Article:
The contested registration form for admission of the child on to the Early Childhood Care and Education Programme for the 2018-19 pre-school year, requiring the signature of only one parent is the subject of this complaint. This form is generated at the end point of the enrolment process when all other information has been submitted. It requires only one parent’s signature. This form and all documentation relating to his child’s admission to the facility has been generated by the software package operated by ECCE. ECCE is overseen by the Department of Children and Youth Affairs (DCYA). It in turn delegates responsibility for the allocation of funding of the ECCE programmes in different facilities to an organisation called Pobal. Pobal has exacting rules on the operation of this programme and if breached can lead to non-payment of the funds to a service provider and indeed refusal to register a child on the ECCE programme. The respondent does not have the authority to change the information requested by DCYA or Pobal, has no control over the forms produced or the manner in which they are filled. They facilitate the DCYA process, operated by Pobal, so as to assist parents/guardians enrol their child. The application form when returned enables the child to be enrolled on the programme and and the service provider will then be paid by Pobal for the care of the child.
The respondent emailed both parents on the 31/8/2018 advising them that a signature was required on the form for purposes of registering the child. The child’s mother submitted her agreement to the fee arrangements on the 4/9/2018. She signed the final registration form on the 24/9/2108 for the pre-school year 2018-19.
The complainant emailed the respondent on the 22 September asking why both parents’ signatures were not required on the registration form and stating that omitting to do so amounted to discrimination. The respondent replied on 24 September to state that they had no control over the forms suggesting that if he felt he was being discriminated to contact the parent department and/or Pobal, which controls this process with his complaint as they are not in a position to deal with his registration request in any other way. They asked that the form should be completed so as to confirm and conclude the registration of the child on to the ECCE programme.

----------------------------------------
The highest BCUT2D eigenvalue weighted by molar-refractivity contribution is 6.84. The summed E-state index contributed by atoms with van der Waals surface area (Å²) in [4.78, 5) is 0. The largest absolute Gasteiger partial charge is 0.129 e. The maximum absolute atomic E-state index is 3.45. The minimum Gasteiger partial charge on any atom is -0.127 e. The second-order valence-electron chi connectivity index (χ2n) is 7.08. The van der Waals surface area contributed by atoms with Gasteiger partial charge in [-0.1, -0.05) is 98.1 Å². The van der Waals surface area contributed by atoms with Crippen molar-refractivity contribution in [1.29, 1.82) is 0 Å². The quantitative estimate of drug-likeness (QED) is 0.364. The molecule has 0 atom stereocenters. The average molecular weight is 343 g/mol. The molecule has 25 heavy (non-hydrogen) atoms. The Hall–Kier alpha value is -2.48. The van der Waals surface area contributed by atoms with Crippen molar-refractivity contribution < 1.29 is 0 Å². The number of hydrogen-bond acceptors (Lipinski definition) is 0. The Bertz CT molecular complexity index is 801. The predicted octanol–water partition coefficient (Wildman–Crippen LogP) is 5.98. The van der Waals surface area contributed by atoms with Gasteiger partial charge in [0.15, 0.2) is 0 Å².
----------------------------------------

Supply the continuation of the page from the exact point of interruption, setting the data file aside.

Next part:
The respondent stated that the signature required can be from either the mother or the father. As they have the names of both parents, obtained when the child was originally enrolled in the facility, they select a parent at random. The child’s mother had been in contact with them about payment of the fees.
Witness, 1 Ms H, financial accountant for respondent, advised that the parent government department require the signature of one parent only. On being asked as to how the respondent decides to select a mother or a father’s signature, the witness advised that as either signature is acceptable, they select a parent at random. It merely requires a parent’s signature. There is no reference on the form to mother or father, civil status or gender. The respondent’s witness advises that they have no control over the form. The respondent is unable to create their own forms.
The respondent referred to the complainant’s question as to why when his signature was on the original application form the respondent did not continue to seek both mother and father’s signature. They stated that it was the child’s mother who engaged with them about payment of fees from December 2017 onwards.
The respondent points to the option available to the complainant to use the services of the District Court to acquire an order under the relevant Family Law legislation which could determine primary care and control of the child.
The burden of proof requirement contained in section 38A of the 2000 Act, as amended, provides that
"whereas in any proceedings facts are establish bar on behalf of the person from which it may be presumed that prohibited conduct has occurred in relation to him or her it is for the respondent to prove the countrary”.
The respondent relies on Mitchell v Southern Health Board, 2001, DEE011,where the Labour Court outlined that